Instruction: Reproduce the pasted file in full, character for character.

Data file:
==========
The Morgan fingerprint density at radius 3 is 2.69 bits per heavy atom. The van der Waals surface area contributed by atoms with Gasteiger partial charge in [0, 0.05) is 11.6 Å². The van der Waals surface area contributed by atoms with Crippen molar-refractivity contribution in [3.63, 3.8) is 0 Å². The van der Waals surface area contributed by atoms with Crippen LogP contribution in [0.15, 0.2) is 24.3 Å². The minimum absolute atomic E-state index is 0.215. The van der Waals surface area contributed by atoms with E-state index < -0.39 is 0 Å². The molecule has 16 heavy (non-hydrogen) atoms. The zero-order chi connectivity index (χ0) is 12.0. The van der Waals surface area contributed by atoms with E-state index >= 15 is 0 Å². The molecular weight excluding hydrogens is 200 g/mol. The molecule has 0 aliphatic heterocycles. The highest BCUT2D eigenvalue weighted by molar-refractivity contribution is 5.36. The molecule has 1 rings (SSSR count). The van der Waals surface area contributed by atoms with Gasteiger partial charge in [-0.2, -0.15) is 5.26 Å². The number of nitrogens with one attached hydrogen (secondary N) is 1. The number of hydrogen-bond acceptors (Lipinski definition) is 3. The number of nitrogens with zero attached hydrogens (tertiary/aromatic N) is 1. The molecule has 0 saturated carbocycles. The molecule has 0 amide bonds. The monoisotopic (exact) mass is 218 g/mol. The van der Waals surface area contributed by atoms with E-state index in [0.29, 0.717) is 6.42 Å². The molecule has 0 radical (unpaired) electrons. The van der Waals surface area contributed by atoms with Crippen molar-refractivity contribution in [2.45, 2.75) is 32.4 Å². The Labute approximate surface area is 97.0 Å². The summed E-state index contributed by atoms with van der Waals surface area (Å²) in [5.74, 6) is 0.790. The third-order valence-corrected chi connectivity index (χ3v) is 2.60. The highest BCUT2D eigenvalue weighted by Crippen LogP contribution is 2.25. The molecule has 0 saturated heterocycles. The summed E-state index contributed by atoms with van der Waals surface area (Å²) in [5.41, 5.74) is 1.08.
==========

The Morgan fingerprint density at radius 3 is 2.69 bits per heavy atom. The van der Waals surface area contributed by atoms with Gasteiger partial charge in [0, 0.05) is 11.6 Å². The van der Waals surface area contributed by atoms with Crippen molar-refractivity contribution in [3.63, 3.8) is 0 Å². The van der Waals surface area contributed by atoms with Crippen LogP contribution in [0.15, 0.2) is 24.3 Å². The minimum absolute atomic E-state index is 0.215. The van der Waals surface area contributed by atoms with E-state index < -0.39 is 0 Å². The molecule has 16 heavy (non-hydrogen) atoms. The zero-order chi connectivity index (χ0) is 12.0. The van der Waals surface area contributed by atoms with E-state index >= 15 is 0 Å². The molecular weight excluding hydrogens is 200 g/mol. The molecule has 0 aliphatic heterocycles. The highest BCUT2D eigenvalue weighted by molar-refractivity contribution is 5.36. The molecule has 1 rings (SSSR count). The van der Waals surface area contributed by atoms with Gasteiger partial charge in [-0.2, -0.15) is 5.26 Å². The number of nitrogens with one attached hydrogen (secondary N) is 1. The number of hydrogen-bond acceptors (Lipinski definition) is 3. The number of nitrogens with zero attached hydrogens (tertiary/aromatic N) is 1. The molecule has 0 saturated carbocycles. The molecule has 0 amide bonds. The monoisotopic (exact) mass is 218 g/mol. The van der Waals surface area contributed by atoms with E-state index in [0.29, 0.717) is 6.42 Å². The molecule has 0 radical (unpaired) electrons. The van der Waals surface area contributed by atoms with Crippen molar-refractivity contribution in [2.45, 2.75) is 32.4 Å². The Labute approximate surface area is 97.0 Å². The summed E-state index contributed by atoms with van der Waals surface area (Å²) in [5.74, 6) is 0.790. The third-order valence-corrected chi connectivity index (χ3v) is 2.60. The highest BCUT2D eigenvalue weighted by Crippen LogP contribution is 2.25. The molecule has 0 saturated heterocycles. The summed E-state index contributed by atoms with van der Waals surface area (Å²) in [5.41, 5.74) is 1.08.